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How to Decode a Monkey Face


Look closely: The black-capped squirrel monkey is trying to tell you something. No, staring deep into its eyes won't help. Actually, forget looking closely. Maybe squint.


This South American monkey's face is a patchwork of coloration: dark on the crown, cheekbones, and mouth; gray on the sides of the face; white on the ears, chin, and around the eyes. The pattern holds a hint to how the species lives in the wild. The length of its hair is a clue about where it lives--and so's that black cap.

Researchers at the University of California, Los Angeles, mapped the faces of 129 monkey species native to South and Central America. Studying several representative photos for each species, they subdivided the monkeys' faces into more than a dozen regions. In each region, they recorded the color of the monkeys' hair or visibile skin, as well as hair length. (They didn't make any assessment of attitude, but this white-faced capuchin looks a little surly, no?)


Each face was scored for its overall complexity. A monkey with a mostly monochromatic face, like the capuchin above, would be low in complexity. The squirrel monkeys at the top of the page have more distinctive markings, or higher complexity.

The researchers wanted to know why evolution has driven some monkeys to develop complicated facial markings, while the faces of others are simple. Is the intricacy of monkeys' markings, or the color or length of their hair, related to how and where they live?

The team discovered a clear correlation between monkey species' facial complexity and the kind of social groups they live in. Species with complicated markings are more likely to live in small groups. The researchers think that the monkeys' distinctive faces help them to find each other when there aren't that many of them around.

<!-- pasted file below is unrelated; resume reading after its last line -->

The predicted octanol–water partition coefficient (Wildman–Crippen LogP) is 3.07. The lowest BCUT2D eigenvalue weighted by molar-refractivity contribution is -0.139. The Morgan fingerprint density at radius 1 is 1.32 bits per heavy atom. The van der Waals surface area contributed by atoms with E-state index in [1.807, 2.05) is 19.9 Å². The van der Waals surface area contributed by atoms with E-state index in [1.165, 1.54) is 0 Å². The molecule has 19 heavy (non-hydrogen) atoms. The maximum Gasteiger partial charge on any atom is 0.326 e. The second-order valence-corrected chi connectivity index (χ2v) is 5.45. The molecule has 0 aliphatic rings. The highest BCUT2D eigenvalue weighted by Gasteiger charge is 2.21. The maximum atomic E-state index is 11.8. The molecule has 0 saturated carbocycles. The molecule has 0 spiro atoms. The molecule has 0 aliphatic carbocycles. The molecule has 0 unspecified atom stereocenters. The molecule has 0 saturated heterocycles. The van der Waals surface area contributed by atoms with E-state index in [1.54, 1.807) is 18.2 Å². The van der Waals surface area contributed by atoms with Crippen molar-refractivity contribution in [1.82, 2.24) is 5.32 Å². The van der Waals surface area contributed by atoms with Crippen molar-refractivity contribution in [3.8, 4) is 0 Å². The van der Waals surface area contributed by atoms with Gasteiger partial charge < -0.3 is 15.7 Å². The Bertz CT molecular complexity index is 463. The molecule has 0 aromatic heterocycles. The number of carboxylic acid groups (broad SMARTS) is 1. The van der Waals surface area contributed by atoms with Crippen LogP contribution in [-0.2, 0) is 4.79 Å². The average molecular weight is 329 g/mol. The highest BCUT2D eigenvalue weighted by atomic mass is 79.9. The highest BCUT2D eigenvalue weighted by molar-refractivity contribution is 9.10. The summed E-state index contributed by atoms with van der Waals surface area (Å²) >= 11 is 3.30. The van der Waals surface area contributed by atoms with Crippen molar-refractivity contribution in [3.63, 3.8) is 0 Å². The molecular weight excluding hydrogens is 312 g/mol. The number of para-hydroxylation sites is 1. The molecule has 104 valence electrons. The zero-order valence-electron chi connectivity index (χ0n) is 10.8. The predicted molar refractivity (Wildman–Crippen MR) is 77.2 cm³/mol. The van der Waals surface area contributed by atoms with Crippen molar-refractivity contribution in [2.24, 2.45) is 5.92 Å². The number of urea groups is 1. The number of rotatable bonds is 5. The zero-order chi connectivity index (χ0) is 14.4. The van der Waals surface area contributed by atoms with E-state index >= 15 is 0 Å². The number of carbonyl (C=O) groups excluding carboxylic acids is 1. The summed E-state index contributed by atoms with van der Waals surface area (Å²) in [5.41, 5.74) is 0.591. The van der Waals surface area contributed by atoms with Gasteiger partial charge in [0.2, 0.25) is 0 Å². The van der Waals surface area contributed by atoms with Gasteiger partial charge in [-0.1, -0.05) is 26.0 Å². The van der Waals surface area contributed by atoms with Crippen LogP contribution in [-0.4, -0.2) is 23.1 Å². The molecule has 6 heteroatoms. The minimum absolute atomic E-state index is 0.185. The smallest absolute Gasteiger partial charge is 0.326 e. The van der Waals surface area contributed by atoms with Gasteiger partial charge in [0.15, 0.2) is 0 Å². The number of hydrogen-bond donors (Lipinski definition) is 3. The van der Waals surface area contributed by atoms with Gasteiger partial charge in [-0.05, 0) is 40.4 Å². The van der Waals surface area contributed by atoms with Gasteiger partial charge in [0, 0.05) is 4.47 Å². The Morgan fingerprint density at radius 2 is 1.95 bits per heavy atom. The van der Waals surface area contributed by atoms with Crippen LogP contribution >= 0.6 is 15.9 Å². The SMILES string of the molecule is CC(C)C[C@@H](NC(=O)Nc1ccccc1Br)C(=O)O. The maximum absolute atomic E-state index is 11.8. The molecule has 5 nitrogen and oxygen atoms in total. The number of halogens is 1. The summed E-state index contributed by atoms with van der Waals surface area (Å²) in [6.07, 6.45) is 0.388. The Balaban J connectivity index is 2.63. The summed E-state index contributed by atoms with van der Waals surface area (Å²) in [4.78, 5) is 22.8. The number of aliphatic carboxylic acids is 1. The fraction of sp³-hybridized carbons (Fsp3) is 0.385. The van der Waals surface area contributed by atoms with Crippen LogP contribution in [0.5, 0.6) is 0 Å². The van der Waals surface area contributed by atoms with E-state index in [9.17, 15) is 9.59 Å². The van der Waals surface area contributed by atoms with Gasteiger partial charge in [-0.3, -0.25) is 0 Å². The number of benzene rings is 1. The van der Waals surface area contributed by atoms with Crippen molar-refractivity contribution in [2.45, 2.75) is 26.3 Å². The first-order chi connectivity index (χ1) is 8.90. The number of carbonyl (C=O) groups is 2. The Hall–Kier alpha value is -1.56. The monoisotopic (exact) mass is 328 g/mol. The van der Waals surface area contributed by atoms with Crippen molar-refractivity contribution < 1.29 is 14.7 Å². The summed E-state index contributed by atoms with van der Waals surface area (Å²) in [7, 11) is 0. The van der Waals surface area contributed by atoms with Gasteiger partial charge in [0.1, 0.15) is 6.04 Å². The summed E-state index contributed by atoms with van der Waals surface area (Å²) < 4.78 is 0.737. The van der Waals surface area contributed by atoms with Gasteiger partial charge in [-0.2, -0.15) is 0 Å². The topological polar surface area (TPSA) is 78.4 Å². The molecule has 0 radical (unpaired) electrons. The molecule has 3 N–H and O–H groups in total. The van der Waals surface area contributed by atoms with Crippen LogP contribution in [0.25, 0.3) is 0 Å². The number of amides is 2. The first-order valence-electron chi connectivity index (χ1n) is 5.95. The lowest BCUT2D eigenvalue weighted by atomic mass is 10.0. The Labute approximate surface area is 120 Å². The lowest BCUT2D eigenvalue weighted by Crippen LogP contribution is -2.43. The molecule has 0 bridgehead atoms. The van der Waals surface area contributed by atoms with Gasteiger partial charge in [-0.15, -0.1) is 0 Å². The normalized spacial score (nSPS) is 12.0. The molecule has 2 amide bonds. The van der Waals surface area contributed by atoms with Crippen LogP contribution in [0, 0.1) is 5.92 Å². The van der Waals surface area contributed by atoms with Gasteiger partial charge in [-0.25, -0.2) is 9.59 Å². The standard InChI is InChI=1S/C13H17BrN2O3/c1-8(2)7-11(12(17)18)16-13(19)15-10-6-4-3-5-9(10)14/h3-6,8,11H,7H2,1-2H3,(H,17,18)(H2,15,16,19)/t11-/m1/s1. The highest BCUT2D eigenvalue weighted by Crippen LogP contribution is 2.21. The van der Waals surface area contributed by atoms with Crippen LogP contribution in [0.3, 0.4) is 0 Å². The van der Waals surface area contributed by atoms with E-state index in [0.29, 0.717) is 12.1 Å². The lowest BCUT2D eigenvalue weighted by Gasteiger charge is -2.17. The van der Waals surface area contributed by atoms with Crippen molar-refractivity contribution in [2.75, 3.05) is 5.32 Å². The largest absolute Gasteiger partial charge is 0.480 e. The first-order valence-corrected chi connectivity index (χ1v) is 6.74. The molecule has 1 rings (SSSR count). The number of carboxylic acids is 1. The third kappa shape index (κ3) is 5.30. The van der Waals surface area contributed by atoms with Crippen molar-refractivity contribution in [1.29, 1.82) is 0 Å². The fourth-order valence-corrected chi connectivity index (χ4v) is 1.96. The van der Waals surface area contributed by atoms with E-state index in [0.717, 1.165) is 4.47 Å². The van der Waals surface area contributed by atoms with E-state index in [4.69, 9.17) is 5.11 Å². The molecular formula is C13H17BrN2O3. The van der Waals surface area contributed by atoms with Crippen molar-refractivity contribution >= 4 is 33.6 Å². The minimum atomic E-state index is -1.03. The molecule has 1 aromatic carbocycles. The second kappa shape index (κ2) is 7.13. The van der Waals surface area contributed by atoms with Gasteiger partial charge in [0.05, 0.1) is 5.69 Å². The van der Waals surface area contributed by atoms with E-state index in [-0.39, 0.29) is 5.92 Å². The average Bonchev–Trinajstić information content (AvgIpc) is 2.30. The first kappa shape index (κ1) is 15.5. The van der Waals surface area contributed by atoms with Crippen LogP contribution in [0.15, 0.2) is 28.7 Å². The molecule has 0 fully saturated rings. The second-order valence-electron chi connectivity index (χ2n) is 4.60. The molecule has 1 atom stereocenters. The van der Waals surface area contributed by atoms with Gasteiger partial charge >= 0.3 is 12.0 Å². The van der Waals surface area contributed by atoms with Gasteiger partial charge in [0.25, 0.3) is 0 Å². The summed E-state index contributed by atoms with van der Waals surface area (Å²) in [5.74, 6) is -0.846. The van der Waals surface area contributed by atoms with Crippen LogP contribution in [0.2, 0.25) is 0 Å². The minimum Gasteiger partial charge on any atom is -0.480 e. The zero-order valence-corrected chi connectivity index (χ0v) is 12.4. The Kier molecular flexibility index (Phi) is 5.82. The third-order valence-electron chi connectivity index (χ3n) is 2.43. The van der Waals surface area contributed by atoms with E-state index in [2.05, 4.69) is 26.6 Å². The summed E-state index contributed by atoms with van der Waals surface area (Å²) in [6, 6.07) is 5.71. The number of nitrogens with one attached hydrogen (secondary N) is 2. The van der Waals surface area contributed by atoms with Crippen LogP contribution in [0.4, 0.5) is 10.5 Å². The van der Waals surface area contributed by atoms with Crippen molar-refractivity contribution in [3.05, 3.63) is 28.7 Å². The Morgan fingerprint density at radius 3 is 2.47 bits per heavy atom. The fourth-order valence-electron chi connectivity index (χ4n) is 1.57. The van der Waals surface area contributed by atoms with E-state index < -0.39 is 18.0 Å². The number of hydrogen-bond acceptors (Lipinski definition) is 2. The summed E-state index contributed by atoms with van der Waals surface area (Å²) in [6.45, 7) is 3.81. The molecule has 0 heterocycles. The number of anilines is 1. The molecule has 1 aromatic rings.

Further supporting this theory, the team found that monkeys with complex faces are likely to live in the same area as a lot of closely related species. It's in the monkeys' best interest if members of the same species can easily spot each other in the crowd--especially for mating purposes. (As the emperor tamarin knows, a mustache is also a good way to attract mates.)


Monkeys with more monochrome faces, on the other hand, are likely to live in larger social groups. The researchers speculate that when members of a species don't have to worry as much about finding each other, evolution selects for a face that can clearly display expressions. Without a lot of markings on their faces, monochromatic monkeys might be able to communicate more easily. As further evidence for this theory, the authors point out that more social species are known to have a greater number of muscles in their faces. With more flexible features, animals can better convey friendliness, aggression, or fear to one another.

The researchers also found ties between a monkey's coloration and where it lives. Species in the tropics are more likely to have dark patches on the tops of their heads and around their eyes. The eye masks may help reduce glare, like the face paint worn by a football player. Dark hair on the top of the head or elsewhere on the body might help carry body heat away, or keep the monkeys hidden from predators in the dim rainforest.


As for hair length, the authors found that species living farther from the tropics tend to have longer hair, like the golden lion tamarin above. Long, thick hair may help animals in temperate climates regulate their body temperature.

You may never be able to communicate with a squirrel monkey. No matter how cryptic an animal's expression is, though, you'll find its evolutionary history written all over its face.



Santana, S., Lynch Alfaro, J., & Alfaro, M. (2012). Adaptive evolution of facial colour patterns in Neotropical primates Proceedings of the Royal Society B: Biological Sciences DOI: 10.1098/rspb.2011.2326


Images: S. boliviensis Joachim S. Müller/Flickr; S. boliviensis Brian Gratwicke/Wikimedia Commons; C. capuchinus Santana et al.; S. imperator Mila Zinkova/Wikimedia Commons; L. rosalia KRO-Media/Flickr

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